Second, let’s look at public sentiment.
Most Americans, and most American parents, do not seem to think that a dramatic expansion in publicly funded child care is the best option for today’s children and families. Most Americans, and most parents, would prefer to have a parent at home. A recent Pew survey found that 60 percent of Americans thought “children are better off when a parent stays home to focus on the family,” a view that was also shared by a majority of mothers (56 percent) and fathers (69 percent) with children at home.
Indeed, as I noted in the Wall Street Journal, a substantial minority of Americans make considerable financial sacrifices to realize this goal:
Today about one-quarter of married families have a parent at home, more than one-third of married families with young children have a parent at home, and an even larger share of married families will have a parent step out of the workforce for several months to care for the children.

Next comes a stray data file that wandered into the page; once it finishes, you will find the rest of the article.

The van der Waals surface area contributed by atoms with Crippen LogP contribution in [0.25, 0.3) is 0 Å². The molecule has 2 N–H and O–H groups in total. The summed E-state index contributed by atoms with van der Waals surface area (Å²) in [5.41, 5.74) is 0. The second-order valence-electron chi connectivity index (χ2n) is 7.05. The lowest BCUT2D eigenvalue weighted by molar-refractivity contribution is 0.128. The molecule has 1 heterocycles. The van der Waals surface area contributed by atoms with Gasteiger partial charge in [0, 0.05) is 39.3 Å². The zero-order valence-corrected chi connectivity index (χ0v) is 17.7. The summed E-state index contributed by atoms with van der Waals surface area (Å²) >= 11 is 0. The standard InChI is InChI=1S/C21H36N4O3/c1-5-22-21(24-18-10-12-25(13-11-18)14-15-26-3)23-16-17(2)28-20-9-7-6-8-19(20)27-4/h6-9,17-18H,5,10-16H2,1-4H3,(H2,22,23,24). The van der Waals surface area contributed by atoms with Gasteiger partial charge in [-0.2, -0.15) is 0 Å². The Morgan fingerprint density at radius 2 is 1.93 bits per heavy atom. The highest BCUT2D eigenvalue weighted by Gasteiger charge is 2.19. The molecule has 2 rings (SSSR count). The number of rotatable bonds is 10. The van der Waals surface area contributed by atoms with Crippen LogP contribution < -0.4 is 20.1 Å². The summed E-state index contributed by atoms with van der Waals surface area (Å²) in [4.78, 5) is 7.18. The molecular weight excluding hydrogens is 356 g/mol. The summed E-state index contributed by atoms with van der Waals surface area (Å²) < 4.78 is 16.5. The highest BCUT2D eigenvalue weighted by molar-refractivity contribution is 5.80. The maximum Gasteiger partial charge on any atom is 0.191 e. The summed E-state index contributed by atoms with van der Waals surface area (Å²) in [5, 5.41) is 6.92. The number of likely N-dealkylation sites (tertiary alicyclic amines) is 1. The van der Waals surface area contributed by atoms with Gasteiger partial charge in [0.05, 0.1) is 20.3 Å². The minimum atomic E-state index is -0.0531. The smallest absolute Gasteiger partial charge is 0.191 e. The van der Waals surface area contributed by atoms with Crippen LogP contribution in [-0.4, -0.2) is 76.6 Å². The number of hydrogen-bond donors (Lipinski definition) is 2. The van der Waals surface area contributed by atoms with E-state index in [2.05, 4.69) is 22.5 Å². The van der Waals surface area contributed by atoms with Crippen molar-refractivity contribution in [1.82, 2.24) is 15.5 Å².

The social science and public sentiment around parenting and child care suggest that the best way to address children’s and families’ needs is not to dedicate billions more dollars to a policy of expanding paid child care that benefits only some families and puts more young children in care outside of their homes. Rather, we should seek a group of family policies — such as an expanded child tax credit (a favorite of the Right) and the introduction of paid parental leave (a favorite of the Left) — that seek to treat all parents fairly, whatever their choices about work and family, and give parents the option of spending more time with their infants. As Hillary Clinton herself wrote in It Takes a Village (1996), “we must respect the choices that each woman makes for herself and her family.” Indeed, if we sought public policies that gave parents more choices about how to best combine work and family, it looks like many American families would choose options that give Mom (and, increasingly, Dad) more time with baby, not less.
— W. Bradford Wilcox is a professor of sociology at the University of Virginia, a senior fellow at the Institute for Family Studies, and a visiting scholar at the American Enterprise Institute.